DPS offers safety tips for the holiday shopping season

Shop Safe

On “Black Friday,” the day after Thanksgiving, retailers traditionally kick off the holiday shopping season by offering the lowest possible prices and too-good-to-miss deals. But while shoppers are searching for bargains, unscrupulous characters may be lurking, waiting to prey on oblivious consumers.

Penn’s Division of Public Safety (DPS) has a few tips on how to stay safe while shopping, not just through the holiday season, but every day of the year.  

First and foremost, DPS says leave as much cash at home as possible. The less cash a customer flashes at the register, the less attractive he or she is to a criminal.  

Secondly, when arriving at a mall or shopping plaza, park in a well-lit area and be sure to lock your car doors.

While shopping, peruse in pairs or groups. DPS says criminals tend to hunt for solo consumers and are less likely to target people in groups.

When loading gifts into your car, put them in the trunk, pull out of the parking spot and move your car to another location. This can give potential thieves the illusion that you are leaving.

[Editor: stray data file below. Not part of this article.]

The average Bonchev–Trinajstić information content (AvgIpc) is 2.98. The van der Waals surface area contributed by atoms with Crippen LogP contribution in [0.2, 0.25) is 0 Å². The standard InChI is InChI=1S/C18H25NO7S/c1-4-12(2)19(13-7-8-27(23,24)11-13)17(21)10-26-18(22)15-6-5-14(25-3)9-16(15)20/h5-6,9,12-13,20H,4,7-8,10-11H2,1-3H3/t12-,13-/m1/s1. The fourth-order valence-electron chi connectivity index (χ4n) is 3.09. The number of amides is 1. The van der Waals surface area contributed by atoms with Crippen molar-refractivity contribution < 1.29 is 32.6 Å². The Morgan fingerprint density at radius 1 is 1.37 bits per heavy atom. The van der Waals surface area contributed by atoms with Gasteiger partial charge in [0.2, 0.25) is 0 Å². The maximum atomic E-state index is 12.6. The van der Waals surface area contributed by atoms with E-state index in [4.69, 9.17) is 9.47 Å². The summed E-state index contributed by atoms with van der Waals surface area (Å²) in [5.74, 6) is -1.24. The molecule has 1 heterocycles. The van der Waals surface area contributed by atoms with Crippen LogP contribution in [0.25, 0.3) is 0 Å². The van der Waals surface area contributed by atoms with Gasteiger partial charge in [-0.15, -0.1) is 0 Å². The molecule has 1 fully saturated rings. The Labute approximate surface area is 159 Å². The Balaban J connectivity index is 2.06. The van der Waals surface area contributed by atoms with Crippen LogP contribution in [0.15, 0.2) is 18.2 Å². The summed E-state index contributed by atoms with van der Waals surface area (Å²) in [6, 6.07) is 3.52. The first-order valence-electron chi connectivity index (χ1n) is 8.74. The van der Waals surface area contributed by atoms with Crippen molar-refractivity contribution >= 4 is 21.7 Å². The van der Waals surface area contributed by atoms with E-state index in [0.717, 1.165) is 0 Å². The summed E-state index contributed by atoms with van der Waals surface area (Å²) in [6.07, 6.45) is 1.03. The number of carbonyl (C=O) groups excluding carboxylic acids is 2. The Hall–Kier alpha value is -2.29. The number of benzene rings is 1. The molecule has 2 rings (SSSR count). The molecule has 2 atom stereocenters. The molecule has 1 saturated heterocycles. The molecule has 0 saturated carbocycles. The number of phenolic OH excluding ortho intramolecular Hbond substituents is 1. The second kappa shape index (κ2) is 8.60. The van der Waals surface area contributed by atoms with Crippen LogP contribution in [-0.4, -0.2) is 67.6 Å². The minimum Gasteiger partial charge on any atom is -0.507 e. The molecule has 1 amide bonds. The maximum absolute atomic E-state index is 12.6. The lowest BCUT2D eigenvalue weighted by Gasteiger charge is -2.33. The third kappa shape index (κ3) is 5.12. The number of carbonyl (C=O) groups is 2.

“Leaving that parking spot will deter any thief who is waiting for you to load up and go back inside,” says Maureen S. Rush, vice president for public safety.
DPS says it is also important to observe your fellow shoppers. Being aware of your surroundings—instead of being completely absorbed in your own merchandise—will help to deter many criminals who would prefer the element of surprise.

Finally, when leaving the store, fish out your car keys before exiting. With the end of daylight-saving time, it gets dark around 5 p.m. If you feel unsafe when leaving a location, ask a store employee for help. Many retailers will find someone to walk you to your car.

After entering your car, immediately lock your doors and pull out of the parking spot as quickly as possible—otherwise, you may be a sitting target. 

For more safety tips in general, visit the Division of Public Safety at www.publicsafety.upenn.edu.


Originally published on November 18, 2010